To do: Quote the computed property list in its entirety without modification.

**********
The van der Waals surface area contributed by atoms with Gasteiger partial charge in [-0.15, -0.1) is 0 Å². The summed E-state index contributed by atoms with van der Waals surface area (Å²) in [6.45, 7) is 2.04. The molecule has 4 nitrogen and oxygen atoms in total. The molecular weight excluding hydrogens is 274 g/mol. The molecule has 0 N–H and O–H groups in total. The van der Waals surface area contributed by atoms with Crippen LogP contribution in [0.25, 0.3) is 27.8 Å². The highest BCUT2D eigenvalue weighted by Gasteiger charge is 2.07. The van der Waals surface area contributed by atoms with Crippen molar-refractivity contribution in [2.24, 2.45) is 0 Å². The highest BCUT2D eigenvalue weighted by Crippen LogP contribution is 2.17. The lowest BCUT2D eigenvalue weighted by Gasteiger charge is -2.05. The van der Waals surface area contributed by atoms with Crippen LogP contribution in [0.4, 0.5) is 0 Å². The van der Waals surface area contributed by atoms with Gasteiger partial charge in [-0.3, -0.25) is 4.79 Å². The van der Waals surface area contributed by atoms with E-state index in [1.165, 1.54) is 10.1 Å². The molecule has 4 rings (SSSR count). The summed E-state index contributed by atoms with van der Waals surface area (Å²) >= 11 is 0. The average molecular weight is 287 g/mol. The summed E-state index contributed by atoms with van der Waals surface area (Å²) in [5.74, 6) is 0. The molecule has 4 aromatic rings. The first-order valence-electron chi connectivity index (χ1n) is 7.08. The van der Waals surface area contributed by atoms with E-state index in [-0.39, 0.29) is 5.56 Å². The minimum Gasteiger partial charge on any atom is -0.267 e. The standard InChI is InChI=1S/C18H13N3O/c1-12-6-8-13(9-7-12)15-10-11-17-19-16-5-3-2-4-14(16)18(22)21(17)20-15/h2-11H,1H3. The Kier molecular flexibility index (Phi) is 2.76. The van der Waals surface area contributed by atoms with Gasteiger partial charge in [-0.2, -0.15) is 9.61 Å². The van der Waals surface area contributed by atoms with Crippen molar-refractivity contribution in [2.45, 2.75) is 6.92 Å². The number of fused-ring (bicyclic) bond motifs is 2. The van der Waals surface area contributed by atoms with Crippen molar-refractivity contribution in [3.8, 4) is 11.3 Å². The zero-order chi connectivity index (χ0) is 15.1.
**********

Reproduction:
The van der Waals surface area contributed by atoms with Gasteiger partial charge in [-0.15, -0.1) is 0 Å². The summed E-state index contributed by atoms with van der Waals surface area (Å²) in [6.45, 7) is 2.04. The molecule has 4 nitrogen and oxygen atoms in total. The molecular weight excluding hydrogens is 274 g/mol. The molecule has 0 N–H and O–H groups in total. The van der Waals surface area contributed by atoms with Crippen LogP contribution in [0.25, 0.3) is 27.8 Å². The highest BCUT2D eigenvalue weighted by Gasteiger charge is 2.07. The van der Waals surface area contributed by atoms with Crippen molar-refractivity contribution in [2.24, 2.45) is 0 Å². The highest BCUT2D eigenvalue weighted by Crippen LogP contribution is 2.17. The lowest BCUT2D eigenvalue weighted by Gasteiger charge is -2.05. The van der Waals surface area contributed by atoms with Crippen LogP contribution in [0.4, 0.5) is 0 Å². The van der Waals surface area contributed by atoms with Gasteiger partial charge in [-0.3, -0.25) is 4.79 Å². The van der Waals surface area contributed by atoms with E-state index in [1.165, 1.54) is 10.1 Å². The molecule has 4 rings (SSSR count). The summed E-state index contributed by atoms with van der Waals surface area (Å²) >= 11 is 0. The average molecular weight is 287 g/mol. The summed E-state index contributed by atoms with van der Waals surface area (Å²) in [5.74, 6) is 0. The molecule has 4 aromatic rings. The first-order valence-electron chi connectivity index (χ1n) is 7.08. The van der Waals surface area contributed by atoms with E-state index in [-0.39, 0.29) is 5.56 Å². The minimum Gasteiger partial charge on any atom is -0.267 e. The standard InChI is InChI=1S/C18H13N3O/c1-12-6-8-13(9-7-12)15-10-11-17-19-16-5-3-2-4-14(16)18(22)21(17)20-15/h2-11H,1H3. The Kier molecular flexibility index (Phi) is 2.76. The van der Waals surface area contributed by atoms with Gasteiger partial charge in [-0.2, -0.15) is 9.61 Å². The van der Waals surface area contributed by atoms with Crippen molar-refractivity contribution in [2.45, 2.75) is 6.92 Å². The number of fused-ring (bicyclic) bond motifs is 2. The van der Waals surface area contributed by atoms with Crippen molar-refractivity contribution in [3.8, 4) is 11.3 Å². The zero-order chi connectivity index (χ0) is 15.1.